And how is this event going to be different than last year?
You remember last year, to get to the event you had to take a boat for which there was a long, interminable line. And it was a great hardship to get there. It was also quite hot. Being fat and hairy myself, I was especially sensitive to the part about being hot. And being impatient, I felt bad that anybody would have to wait in line for a boat. So we decided to do this on the Brooklyn waterfront.
The other and more important difference: I hired the best culinary events production team in the business, CREaM, they're the guys that do the Rachael Ray Burger Bash and some of the other events at SoBe. Whatever you may think about the Burger Bash or Rachael Ray, that event is run with military precision, and that's what I wanted for Meatopia. I don't want anyone to wait in line, I don't want anyone to run out of food. There are some things that are inevitable: April Bloomfield is making a whole hog, and not everybody's going to get to eat it. But in so far as super-professional management, experience, careful foresight, and a detailed plan of attack can help make an event run well, Meatopia's going to run well.
Is there a theme this year?
You know what? There is no theme. Meatopia is so vast and encompassing that I basically needed to include the entire animal kingdon. Every species of animal, every part of the animal, at every stage of the animal's life. At least, theoretically.
You know how people talk about vegetables being the new meat — is there going to be a Veggietopia in your future?
That will happen when I move to Moscow and join the Soviet Union. I would sooner become transgendered than do a vegetable fest.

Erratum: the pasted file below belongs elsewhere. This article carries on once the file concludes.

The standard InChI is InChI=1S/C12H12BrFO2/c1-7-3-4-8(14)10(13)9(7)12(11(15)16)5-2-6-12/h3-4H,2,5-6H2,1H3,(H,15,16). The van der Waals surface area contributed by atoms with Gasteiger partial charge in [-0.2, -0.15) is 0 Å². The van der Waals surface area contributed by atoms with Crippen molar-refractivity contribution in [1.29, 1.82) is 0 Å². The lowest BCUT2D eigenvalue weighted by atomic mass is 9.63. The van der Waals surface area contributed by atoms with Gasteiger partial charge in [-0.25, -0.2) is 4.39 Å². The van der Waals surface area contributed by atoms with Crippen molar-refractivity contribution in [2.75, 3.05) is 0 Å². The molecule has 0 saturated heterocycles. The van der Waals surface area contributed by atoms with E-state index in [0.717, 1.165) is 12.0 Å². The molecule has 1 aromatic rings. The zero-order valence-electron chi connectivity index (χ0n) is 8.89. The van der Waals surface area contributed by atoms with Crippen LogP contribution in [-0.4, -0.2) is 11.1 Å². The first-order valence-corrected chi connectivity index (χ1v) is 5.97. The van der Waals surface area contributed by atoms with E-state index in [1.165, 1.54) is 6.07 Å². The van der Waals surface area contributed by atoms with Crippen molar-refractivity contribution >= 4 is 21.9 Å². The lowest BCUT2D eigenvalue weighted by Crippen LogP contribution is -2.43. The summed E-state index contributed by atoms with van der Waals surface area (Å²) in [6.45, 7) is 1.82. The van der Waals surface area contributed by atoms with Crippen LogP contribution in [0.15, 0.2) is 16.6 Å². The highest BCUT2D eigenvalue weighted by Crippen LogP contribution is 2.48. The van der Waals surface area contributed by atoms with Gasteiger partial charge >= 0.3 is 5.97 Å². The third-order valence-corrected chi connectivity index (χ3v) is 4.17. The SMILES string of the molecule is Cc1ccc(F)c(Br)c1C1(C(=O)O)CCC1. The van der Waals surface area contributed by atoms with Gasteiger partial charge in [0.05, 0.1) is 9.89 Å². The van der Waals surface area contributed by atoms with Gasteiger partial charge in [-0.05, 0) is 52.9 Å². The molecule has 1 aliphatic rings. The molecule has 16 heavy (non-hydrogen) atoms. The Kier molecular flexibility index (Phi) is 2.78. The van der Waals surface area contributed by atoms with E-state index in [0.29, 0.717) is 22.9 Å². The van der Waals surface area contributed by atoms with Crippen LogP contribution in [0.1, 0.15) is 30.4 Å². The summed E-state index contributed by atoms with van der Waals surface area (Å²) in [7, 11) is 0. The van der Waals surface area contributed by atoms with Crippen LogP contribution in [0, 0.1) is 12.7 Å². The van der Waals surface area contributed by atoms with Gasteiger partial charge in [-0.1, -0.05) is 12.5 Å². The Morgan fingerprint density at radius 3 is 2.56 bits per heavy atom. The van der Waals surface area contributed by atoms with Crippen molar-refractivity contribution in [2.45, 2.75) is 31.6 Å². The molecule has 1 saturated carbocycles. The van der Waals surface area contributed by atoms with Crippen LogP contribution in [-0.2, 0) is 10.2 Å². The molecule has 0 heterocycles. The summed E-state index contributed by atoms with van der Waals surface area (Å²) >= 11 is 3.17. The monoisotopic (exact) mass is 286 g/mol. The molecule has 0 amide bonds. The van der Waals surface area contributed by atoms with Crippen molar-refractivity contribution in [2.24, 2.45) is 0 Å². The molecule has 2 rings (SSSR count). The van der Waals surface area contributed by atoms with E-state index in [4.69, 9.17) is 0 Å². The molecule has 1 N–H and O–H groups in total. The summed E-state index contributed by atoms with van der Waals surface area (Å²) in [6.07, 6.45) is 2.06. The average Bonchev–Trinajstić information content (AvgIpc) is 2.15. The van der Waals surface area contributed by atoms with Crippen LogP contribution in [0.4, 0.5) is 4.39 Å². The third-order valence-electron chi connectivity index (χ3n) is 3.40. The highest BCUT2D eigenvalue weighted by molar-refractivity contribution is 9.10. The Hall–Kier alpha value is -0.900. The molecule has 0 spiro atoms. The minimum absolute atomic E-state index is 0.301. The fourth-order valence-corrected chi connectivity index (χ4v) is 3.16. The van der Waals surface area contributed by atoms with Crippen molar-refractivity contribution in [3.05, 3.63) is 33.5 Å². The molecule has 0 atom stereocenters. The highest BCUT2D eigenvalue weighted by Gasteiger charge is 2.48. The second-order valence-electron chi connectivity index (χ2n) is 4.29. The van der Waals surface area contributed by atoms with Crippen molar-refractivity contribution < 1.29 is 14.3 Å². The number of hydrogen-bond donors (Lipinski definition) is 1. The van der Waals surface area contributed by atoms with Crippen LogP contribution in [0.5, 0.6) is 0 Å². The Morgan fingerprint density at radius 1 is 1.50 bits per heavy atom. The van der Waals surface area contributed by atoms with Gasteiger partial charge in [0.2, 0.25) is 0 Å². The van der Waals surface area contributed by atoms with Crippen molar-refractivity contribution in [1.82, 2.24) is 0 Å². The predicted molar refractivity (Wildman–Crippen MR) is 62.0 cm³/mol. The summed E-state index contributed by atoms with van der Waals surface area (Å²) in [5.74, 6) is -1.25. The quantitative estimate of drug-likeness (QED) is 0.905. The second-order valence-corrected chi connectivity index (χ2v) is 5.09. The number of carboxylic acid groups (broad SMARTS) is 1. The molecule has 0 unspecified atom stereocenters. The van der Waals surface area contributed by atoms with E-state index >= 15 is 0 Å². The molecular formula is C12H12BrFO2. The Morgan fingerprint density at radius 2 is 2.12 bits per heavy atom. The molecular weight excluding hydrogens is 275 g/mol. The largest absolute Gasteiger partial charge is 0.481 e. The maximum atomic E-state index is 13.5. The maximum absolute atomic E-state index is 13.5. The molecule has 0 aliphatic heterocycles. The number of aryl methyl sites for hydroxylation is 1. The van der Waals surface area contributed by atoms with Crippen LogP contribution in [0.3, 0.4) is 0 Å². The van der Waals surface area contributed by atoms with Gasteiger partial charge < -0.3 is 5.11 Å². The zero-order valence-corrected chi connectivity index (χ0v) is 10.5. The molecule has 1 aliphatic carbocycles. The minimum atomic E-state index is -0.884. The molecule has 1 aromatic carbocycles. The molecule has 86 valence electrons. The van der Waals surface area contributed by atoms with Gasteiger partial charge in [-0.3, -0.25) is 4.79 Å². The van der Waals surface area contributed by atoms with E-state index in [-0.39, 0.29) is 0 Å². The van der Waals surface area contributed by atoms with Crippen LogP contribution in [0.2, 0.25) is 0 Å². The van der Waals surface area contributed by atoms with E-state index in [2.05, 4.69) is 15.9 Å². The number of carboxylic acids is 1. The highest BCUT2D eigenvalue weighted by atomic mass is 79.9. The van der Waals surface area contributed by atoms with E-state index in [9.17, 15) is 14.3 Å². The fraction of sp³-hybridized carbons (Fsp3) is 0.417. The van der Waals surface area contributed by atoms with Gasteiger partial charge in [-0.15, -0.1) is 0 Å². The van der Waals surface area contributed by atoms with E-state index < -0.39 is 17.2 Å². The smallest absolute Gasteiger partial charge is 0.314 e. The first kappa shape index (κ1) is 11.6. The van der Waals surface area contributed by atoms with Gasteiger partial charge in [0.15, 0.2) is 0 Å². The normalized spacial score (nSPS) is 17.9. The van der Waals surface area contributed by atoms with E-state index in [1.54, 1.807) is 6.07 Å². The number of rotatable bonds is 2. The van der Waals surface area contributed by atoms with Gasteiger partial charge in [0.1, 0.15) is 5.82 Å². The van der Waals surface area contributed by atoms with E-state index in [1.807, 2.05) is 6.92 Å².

The Lineup for Meatopia 2011
Naomi Pomeroy, Beast (Portland, OR)
Jon Shook and Vinny Dotolo, Animal (Los Angeles, CA)
Sean Brock, Husk (Charleston SC)*
Michael White, Osteria Morini (New York, NY)
April Bloomfield, The Spotted Pig (New York, NY)*
Nate Appleman,Chipotle Mexican Grill (New York, NY)
Floyd Cardoz, North Fork Grill, (New York, NY)
Chris Hastings, Hot and Hot Fish Club (Birmingham AL)
Joey Campanaro, the little owl (New York, NY)
Joe Ng Red Farm (New York, NY)
Seamus Mullen, Tertulia (New York, NY)*
Aaron Sanchez, Centrico (New York, NY)*
Adam Sappington, The Country Cat (Portland, OR)
Amanda Freitag, formerly of the Harrison (New York, NY)
Eduard Frauneder, Edi & the Wolf (New York, NY)
Anthony Goncalves, 42 (Westchester, NY)
Franklin Becker, Abe & Arthur’s (New York, NY)
Harold Moore, Commerce (New York, NY)
Ron Silver, Bubby’s (Brooklyn, NY)
Serafim Ferdeklis, BZ Grill (Astoria, NY)
Yuhi Fujinaga, Bar Basque (New York, NY)*
Julia Jaksic, Employees Only (New York, NY)
Robbie Richter, Fatty Cue (Brooklyn, NY)
Charles Grund Jr, Hill Country (New York, NY and Washington, DC)
Ricky King, Hundred Acres (New York, NY)
Philippe Massoud, ilili (New York, NY)
Akhtar Nawab, La Esquina (New York, NY)
Daniel Holzman and Michael Chernow, The Meatball Shop (New York, NY)
Noah Bernamoff, Mile End Delicatessen (Brooklyn, NY)
Fred Donnelly, Mo Gridder’s BBQ (Bronx, NY)
Eric Johnson, Mr. Bobo’s Traveling BBQ Allstars (Albany, NY)
Brad Farmerie, Public (New York, NY)
Scott Smith, RUB BBQ (New York, NY)
Bobby Hellen, Resto (New York, NY)
Robert Newton, Seersucker (Brooklyn, NY)*
Orhan Yegan, Sip Sak and Bi Lokma (New York, NY)
Sam Barbieri, Waterfront Ale House (New York, NY and Brooklyn, NY)
John Schafer, Wildwood BBQ (New York, NY)
Craig Koketsu, Quality Meats, Park Avenue Summer and The Hurricane Club (New York, NY)
*Denotes “Whole Animal Chef”
Send your answer to firstname.lastname@example.org by June 8th at 10AM EST. The question:
The greatness of meat is in its essential weirdness: it is asymmetrical, complex, sinuous, mysterious. There is no block of "meat" for a chef to work with; rather, it's a whole complex of muscles and tendons and fat and bone, the very elements of life itself. A real meat lover is therefore a myologist, an anatomist, a fetishist of physiolology. So tell us, not what your favorite meat dish is, nor your favorite meat, nor even your favorite cut of meat. Say what is the best part of the part you love the most, and please say why, with a loving and lingering description.